HP PCs back on the menu with Dellish plans

HP will be sticking with its PSG group, as it casts its net far and wide. Can it manage?

COMMENT Doing a switcheroo in the tech world is a double-edged sword: you might pull off a strategic masterstroke yet you place the company's reputation and even it's future on the line. Massive decisions can make the difference between a thriving vendor and a soon-to-be-defunct one.

HP has been guilty of two such switcheroos in a matter of months: first announcing plans to either sell or spin-off its PC business, only to do a u-turn on its refreshed strategy last month.

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When ex-CEO Leo Apotheker decided to dump HP's Personal Systems Group (PSG) in limbo, he shocked the tech world by aligning with IBM's software and services-oriented ideology. Now, in keeping its client hardware business, it will continue to drive forward its software and services divisions, whilst producing PCs and tablets.

Rather than dallying in the consumer sphere, HP is moving ahead in the tablet space with a Windows 7-based device.

Yet don't expect HP to cast its net too far into the consumer space anymore. Evidence suggests the US tech giant will pander almost entirely to business, doing little for the consumer anymore. From the hardware perspective at least, HP appears to be doing a Dell.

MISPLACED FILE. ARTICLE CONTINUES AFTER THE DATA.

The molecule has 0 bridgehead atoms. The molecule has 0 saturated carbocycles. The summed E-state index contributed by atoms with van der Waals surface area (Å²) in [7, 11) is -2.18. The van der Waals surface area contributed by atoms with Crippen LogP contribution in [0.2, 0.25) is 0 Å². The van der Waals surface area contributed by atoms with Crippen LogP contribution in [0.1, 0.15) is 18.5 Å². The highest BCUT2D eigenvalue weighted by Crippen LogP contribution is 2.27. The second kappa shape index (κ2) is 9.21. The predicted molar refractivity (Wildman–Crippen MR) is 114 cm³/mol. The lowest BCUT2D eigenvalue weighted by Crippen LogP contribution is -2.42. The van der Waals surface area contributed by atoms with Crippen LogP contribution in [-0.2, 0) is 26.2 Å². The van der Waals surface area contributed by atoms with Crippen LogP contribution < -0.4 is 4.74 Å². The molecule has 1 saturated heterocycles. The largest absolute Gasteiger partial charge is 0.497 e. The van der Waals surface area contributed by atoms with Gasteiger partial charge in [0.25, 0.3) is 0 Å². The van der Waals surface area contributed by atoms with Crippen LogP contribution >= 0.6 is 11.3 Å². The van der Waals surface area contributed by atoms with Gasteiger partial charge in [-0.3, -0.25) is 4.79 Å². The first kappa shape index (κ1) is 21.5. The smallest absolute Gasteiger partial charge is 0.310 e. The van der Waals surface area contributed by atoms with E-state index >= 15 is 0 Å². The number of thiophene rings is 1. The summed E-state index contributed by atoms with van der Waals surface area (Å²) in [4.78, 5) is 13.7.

Bye-bye Mr Consumer

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The key signifier here comes from HP's tablet moves. Just this week, it announced plans to give developers some cut-price TouchPads in a bid to get them working on apps for the platform. Yet HP has not made any commitments to its tablet or announced anything around future webOS devices. It would come as no surprise to see webOS dumped on the operating system scrapheap alongside MeeGo sometime soon.

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Indeed, a report from Reuters, which cited four different sources close to the matter, suggested recently-crowned CEO Meg Whitman was considering selling off webOS. HP only bought Palm and its operating system last year for a whopping $1.2 billion. It appears Whitman is thinking of ways to recoup losses from the costly acquisition.

Rather than dallying in the consumer sphere, HP is moving ahead in the tablet space with a Windows 7-based device the Slate 2. It won't be a general use tab, but will most likely be used in certain verticals, such as education and health, or for manufacturing floors. That's exactly what Dell are doing, having just released the Windows 7-focused ST Latitude. Both will also produce Windows 8 tablets.

It appears HP has recognised it cannot compete with the iPad or Android-based devices, which themselves have seen little uptake in comparison to Apple's massively popular device.

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HP would do well to move away from consumer smartphones too a market Dell is still playing in with little success. Perhaps fortunately, nothing is on the horizon right now.

"Certainly webOS smartphone devices are not in the plans from a UK perspective at the moment," said Paul Hunter, head of HP's PSG division in the UK.

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